BlackRock: Be Very Careful with High-Yield Bonds

From BlackRock: iShares Head of iShares Americas Fixed Income Strategy Matt Tucker examines U.S. fixed income fund flow data since the last Fed meeting and points out some trends worth paying attention to.

It is September. The leaves are turning, kids are back in school, and it is time for the next meeting of the U.S. Federal Reserve Board of Governors (Fed). The September meeting is usually one of the more important sessions of the year. It comes after the close of the summer, when trading and market activity typically starts to pick back up. It is also the first meeting after the Fed’s annual summit in Jackson Hole. Investors look to the September meeting for new insights or guidance about the Fed’s next steps.

As of September 15 the Fed funds futures market is pricing in only an 18% chance (source: Bloomberg data) that the Fed will raise its target interest rate from the current level of 0.25% to 0.50%. The odds of a rate hike have been declining in recent weeks as a combination of tepid data and comments by Fed governors have led most investors to believe that there won’t be a move. However, the Fed does seem to be getting closer to a hike, and it is likely to drop some clues in the statement and press conference that follow the meeting. Best guess, we’ll likely get a hike at the December meeting.

Given this backdrop, what have investors been doing with their money? The chart below shows the capital flows for U.S. fixed income exchange-traded funds (ETFs) from the last Fed meeting to September 14.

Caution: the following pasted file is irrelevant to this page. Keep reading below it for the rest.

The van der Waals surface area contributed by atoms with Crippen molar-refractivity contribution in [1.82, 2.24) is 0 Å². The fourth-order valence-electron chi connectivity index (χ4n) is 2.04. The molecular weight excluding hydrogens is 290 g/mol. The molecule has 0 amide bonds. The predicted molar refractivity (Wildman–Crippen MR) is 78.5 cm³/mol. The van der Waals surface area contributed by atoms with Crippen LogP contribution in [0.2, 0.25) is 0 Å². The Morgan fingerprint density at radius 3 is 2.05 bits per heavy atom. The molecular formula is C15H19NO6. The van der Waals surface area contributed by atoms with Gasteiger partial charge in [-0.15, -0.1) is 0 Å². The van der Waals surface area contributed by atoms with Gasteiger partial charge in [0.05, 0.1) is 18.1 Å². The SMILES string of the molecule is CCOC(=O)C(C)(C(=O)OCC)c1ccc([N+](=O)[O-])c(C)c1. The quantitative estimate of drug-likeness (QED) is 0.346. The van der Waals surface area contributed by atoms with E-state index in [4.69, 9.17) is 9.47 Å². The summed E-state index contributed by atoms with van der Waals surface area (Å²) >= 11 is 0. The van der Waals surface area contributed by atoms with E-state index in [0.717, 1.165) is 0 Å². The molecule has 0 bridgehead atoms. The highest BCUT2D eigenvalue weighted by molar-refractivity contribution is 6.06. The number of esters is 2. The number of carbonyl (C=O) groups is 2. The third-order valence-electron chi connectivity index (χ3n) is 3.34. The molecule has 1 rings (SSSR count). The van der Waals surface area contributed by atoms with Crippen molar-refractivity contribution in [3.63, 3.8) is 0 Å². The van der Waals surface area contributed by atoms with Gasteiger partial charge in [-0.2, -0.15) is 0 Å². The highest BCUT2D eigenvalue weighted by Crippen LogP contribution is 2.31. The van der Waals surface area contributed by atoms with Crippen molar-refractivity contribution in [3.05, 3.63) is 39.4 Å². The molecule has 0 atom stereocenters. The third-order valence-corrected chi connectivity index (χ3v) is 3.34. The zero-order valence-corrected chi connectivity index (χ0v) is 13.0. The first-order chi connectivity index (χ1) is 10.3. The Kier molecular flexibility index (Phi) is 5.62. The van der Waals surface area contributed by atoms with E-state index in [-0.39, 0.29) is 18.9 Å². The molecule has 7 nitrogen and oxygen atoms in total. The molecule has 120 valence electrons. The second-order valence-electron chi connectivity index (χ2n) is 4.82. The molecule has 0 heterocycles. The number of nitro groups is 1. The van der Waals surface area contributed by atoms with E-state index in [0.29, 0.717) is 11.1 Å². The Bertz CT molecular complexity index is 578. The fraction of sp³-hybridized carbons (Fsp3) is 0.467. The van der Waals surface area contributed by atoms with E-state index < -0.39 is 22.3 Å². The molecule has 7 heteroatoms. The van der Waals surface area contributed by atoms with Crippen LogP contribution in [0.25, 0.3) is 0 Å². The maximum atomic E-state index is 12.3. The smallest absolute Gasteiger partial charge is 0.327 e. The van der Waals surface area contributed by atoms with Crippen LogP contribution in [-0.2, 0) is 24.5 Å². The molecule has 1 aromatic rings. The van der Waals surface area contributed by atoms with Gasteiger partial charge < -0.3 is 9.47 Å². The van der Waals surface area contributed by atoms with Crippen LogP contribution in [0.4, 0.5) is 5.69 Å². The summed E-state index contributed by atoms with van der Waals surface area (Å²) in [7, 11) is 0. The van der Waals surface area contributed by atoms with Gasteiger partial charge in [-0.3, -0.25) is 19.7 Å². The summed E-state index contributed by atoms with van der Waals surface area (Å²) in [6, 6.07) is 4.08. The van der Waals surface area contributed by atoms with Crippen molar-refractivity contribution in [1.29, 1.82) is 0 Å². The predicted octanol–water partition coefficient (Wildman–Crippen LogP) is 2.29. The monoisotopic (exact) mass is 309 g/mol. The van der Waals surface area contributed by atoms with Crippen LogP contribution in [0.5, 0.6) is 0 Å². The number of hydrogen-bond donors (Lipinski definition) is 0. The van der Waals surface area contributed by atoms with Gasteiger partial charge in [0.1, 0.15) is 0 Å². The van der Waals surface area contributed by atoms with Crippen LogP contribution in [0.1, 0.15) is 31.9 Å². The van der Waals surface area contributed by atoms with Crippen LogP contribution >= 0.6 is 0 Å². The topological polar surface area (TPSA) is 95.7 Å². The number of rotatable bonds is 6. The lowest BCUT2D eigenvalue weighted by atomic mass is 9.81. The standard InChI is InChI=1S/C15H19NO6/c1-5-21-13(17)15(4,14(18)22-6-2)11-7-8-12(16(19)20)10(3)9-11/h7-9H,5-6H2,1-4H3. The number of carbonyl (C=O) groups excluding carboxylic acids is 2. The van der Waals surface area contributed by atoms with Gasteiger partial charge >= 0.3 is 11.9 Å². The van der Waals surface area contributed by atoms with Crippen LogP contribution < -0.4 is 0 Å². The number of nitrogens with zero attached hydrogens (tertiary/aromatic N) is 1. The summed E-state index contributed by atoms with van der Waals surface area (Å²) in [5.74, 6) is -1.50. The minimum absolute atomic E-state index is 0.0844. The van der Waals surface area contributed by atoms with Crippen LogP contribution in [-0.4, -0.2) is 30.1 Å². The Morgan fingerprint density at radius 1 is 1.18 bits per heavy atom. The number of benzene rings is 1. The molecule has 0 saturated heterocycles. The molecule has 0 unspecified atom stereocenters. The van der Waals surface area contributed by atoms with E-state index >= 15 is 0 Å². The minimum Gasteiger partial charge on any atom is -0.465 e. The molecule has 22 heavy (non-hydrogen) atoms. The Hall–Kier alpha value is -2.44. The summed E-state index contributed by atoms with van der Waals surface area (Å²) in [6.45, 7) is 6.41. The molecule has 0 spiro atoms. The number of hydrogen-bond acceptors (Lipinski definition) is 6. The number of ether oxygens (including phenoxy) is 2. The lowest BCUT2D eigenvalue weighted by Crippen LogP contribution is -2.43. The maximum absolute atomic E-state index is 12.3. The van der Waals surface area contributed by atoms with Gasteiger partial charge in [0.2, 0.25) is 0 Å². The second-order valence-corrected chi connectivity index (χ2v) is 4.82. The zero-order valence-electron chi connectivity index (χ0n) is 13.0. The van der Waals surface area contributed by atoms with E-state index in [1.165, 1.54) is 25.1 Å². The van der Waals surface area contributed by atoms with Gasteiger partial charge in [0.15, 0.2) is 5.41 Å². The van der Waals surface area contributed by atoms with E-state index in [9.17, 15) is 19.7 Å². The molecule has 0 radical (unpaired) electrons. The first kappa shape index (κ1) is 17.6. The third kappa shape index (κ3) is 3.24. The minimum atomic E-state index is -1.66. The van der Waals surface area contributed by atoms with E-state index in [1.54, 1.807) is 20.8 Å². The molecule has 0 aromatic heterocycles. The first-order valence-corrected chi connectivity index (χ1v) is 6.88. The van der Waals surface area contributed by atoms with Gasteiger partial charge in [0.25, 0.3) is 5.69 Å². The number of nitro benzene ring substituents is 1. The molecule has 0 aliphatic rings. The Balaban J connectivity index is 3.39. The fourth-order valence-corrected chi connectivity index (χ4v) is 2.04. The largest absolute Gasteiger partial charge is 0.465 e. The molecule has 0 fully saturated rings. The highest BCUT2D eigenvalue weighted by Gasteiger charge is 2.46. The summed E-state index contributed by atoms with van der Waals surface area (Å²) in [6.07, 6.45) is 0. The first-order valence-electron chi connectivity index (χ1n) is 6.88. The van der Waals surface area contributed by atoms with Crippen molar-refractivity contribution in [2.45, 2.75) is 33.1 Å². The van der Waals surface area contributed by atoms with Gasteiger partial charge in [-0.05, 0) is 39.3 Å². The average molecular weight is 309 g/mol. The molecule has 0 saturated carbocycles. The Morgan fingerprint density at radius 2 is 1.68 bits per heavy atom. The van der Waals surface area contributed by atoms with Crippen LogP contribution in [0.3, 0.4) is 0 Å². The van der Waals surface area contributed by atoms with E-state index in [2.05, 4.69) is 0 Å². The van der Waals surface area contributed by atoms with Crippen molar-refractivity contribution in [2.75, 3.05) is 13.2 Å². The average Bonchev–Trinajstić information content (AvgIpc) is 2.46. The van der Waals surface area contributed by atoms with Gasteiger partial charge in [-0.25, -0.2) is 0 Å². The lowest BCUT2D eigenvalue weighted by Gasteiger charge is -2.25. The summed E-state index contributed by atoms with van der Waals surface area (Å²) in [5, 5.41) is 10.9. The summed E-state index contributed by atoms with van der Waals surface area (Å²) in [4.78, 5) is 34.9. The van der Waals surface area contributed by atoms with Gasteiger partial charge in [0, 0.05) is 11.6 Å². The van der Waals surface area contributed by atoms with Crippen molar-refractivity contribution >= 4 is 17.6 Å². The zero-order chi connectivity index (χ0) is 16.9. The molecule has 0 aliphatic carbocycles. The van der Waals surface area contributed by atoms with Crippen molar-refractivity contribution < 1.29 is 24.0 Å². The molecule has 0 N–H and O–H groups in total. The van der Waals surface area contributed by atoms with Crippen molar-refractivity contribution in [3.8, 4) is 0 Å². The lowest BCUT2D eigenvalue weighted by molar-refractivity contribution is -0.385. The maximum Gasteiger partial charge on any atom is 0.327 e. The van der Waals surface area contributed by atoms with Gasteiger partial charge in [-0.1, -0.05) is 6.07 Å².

The first thing that jumps out at me from this Bloomberg data is the continued search for yield. Investors have put money into investment grade corporate bonds and emerging markets—two sectors that have historically provided above average levels of income compared to other fixed income segments. This isn’t really a surprise given how low yields are in the market. It is increasingly difficult to generate income in a bond portfolio, driving many investors to seek out new sources of income. Investment grade corporate bonds and emerging market debt have benefited from this trend for most of 2016. Flows into broad market funds are strong as well, which shows how investors are using fixed income at the core of their bond portfolio. Broad market funds tend to provide diversification against equity risk, potentially providing ballast to a portfolio.

Another interesting trend has been the interest in high yield bonds. Flows have been positive, but not as strong as other bond sectors. I think many investors may still feel tentative about the high yield market in the wake of the volatility in energy-related bonds earlier this year.

Flows into U.S. Treasury bonds have been more mixed. Nominal Treasury securities have had small net outflows, a big change from the large outflows they experienced leading up to the June Fed meeting. Meanwhile, Treasury Inflation-Protected Securities (TIPS) had some inflows as investors position for potentially higher inflation down the road.

Where does this leave us?

From the fixed income flow data, investors don’t seem to fear a Fed rate hike or expect a fast trajectory for rising rates. They have shown interest in funds that potentially provide some income or protection from inflation, and investment grade credit, emerging market debt and TIPS benefited from that. More and more yield-searching investors are considering nontraditional income asset classes, but keep in mind that higher income could mean higher volatility, with the most recent example being high yield debt. If you take on more risk, make sure you thoughtfully diversify your income sources, particularly as we near the next Fed rate increase.

This article is brought to you courtesy of BlackRock.

You are viewing an abbreviated republication of ETF Daily News content. You can find full ETF Daily News articles on (

Powered by WPeMatico